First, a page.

“It will be miraculous, very miraculous.” - Malika Oufkir
You roll through the world,
a tumbleweed of windy arms, hilly legs.
You are all mouth
until you arrive at the magazines.
Then you are only hands
As you drag them, one by one,
each as heavy as a suitcase,
out of the basket.
You rip, tear, crumble
until the carpet is a lawn of disembodied language
you put in your mouth
words already forming on your tongue.
Da Da you croon.
Ki Ki you chant to the cat.
Ah, you sigh deeply,
your first two teeth,
the ones on the bottom
flashing like new letters.
The Birth Mom
Her belly a hill with thunder inside.
In the early morning hours
she moves her hands over the half moon of it
so she won’t feel life growing there like a sunflower
she did not plant.
It kicks to her anyway,
a kind of song.
For an entire day she thinks she will keep him or her,
give the child a name.
It will be different this time.
She will not burn to ash with grieving.
The morning light lowers itself next to her on the bed,
but she turns her face to the wall
against the day,
wanting to keep everything inside for this moment,
as if she were a treasure box for a pearl,
locked and safe and without sorrow.
Song of Sleep
The small wind of my son’s breathing in my ear comforts me in the middle of the night. It is the sound of the sea through a shell held close. It is a kite tail flapping softly above a stretch of beach. Sometimes, when my son’s small nose is plugged up there is a wheezy echo like an old man snoring. My son always starts out in his own bed, the sound machine turned to ocean because our house is small and noise travels. But always at some point in the night he calls out my name and I go and pick up the limp starfish of his body and carry him to the island of our bed. At first in bed he clings to me, as if I’m a great rock in the tide, our faces so close that the breeze of his breath mixes with my own. I imagine our breathing is a small whirlpool of dreams trying to lull us back to sleep. Sometimes in his sleep my son says, “Hi Mommy,” and pats my back. Or he’ll call out or laugh or say something from a dream. I reposition myself to bear the weight of his arms, to protect my bad right shoulder. My husband may clear his throat, cough, ocean sounds will rise again and again in predictable waves from the other room, the rain beating against the mast of our house, the pearl moon lowering herself to catch a glimpse of us through the bedroom window. All of us sinking and rising, sinking and rising, sinking and rising into the deep waters of sleep and up again into the shallows of waking.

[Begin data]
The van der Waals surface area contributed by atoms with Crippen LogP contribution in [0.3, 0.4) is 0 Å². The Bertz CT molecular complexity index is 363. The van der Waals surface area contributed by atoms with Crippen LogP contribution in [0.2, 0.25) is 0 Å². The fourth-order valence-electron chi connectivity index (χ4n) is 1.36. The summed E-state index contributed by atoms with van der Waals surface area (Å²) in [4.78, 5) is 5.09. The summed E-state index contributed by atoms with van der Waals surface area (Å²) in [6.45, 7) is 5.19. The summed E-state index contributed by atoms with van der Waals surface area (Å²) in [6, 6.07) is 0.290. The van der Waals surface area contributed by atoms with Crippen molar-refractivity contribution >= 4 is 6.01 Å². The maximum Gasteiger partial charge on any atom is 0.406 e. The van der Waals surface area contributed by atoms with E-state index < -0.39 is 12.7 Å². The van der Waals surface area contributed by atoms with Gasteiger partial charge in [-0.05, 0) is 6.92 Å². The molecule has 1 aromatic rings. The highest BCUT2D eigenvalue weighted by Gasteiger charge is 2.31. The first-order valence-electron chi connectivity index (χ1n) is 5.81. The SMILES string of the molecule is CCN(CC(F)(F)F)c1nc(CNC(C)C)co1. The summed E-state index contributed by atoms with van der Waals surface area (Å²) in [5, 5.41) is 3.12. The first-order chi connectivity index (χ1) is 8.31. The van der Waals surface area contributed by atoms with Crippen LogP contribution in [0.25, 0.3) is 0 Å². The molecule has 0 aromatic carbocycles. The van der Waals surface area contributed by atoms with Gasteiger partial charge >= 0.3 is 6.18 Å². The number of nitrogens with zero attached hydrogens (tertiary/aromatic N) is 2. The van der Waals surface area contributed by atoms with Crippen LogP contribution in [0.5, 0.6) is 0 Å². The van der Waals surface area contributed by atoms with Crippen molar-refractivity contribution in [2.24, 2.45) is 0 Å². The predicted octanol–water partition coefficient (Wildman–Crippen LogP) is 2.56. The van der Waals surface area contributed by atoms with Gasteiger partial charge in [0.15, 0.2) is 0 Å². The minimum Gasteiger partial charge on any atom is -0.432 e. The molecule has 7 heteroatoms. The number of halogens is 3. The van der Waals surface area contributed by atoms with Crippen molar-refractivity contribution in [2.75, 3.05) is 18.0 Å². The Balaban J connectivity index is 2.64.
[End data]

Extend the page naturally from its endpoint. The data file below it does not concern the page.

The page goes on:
Micha stops to bend low to the wet ground, his small fingers dig into the muddy earth. And that’s when I hear them, a hundred birds singing open the sky somewhere up ahead. It’s stopped raining and I say to our son, “Listen. Listen. Do you hear them?” He raises his head skywards, but then is off running again, as if glorious birdsong is simply what he expects of the day. The brown grasses and brown sky, a family walking in the wetlands during the rainy season. “Come on,” Micha yells. “Let’s run.” These days we are practicing the fine art of walking, stopping, waiting. But exuberance is a kind of wind and who in their right mind tells the wind to stop when there is the wide world to see. We make it all the way to the bridge, but then the wind picks up, the sky closes in and the birds quiet. My husband and I realize it may take a while to make our way back with a three and a half year old who wants to see and touch everything. “Do you want to ride on my shoulders?” his father asks. “Of course not,” our son says, the phrase he is trying on that week. We finally round the last corner as the rain begins. Then, without warning, the sun comes out too and we see it — a perfect arch of rainbow — the most beautiful I’ve ever seen. Micha reaches for it, tries to grab it and put it in his pocket.
About the Creative Process:
My husband, Theo, and I adopted our son Micha True when he was two days old after many years of trying and waiting for the miracle of him. First Words was written during the first year of Micha’s life. Birth Mom was an attempt to better understand the incredible courage, love and heartache a mother must feel who decides to let go of the child she has been carrying. Song of Sleep and Wetlands were written in the Spring of 2016 shortly before our son turned four. This mixed media art piece celebrates Micha and I on our shared path of discovery. I created this piece as a participant in the Spring 2016 Art of Motherhood class series.
Dawn Thompson oversees Portland Women Writers, which offers workshops where women access their creative power and express their authentic voice in a fun, transformational, vibrant community. Dawn believes writing our stories, whether they originate from our life experience or our imagination, is a sacred act that liberates, heals and transforms us. Dawn lives with her family in Portland, Oregon, and she can be contacted through email@example.com.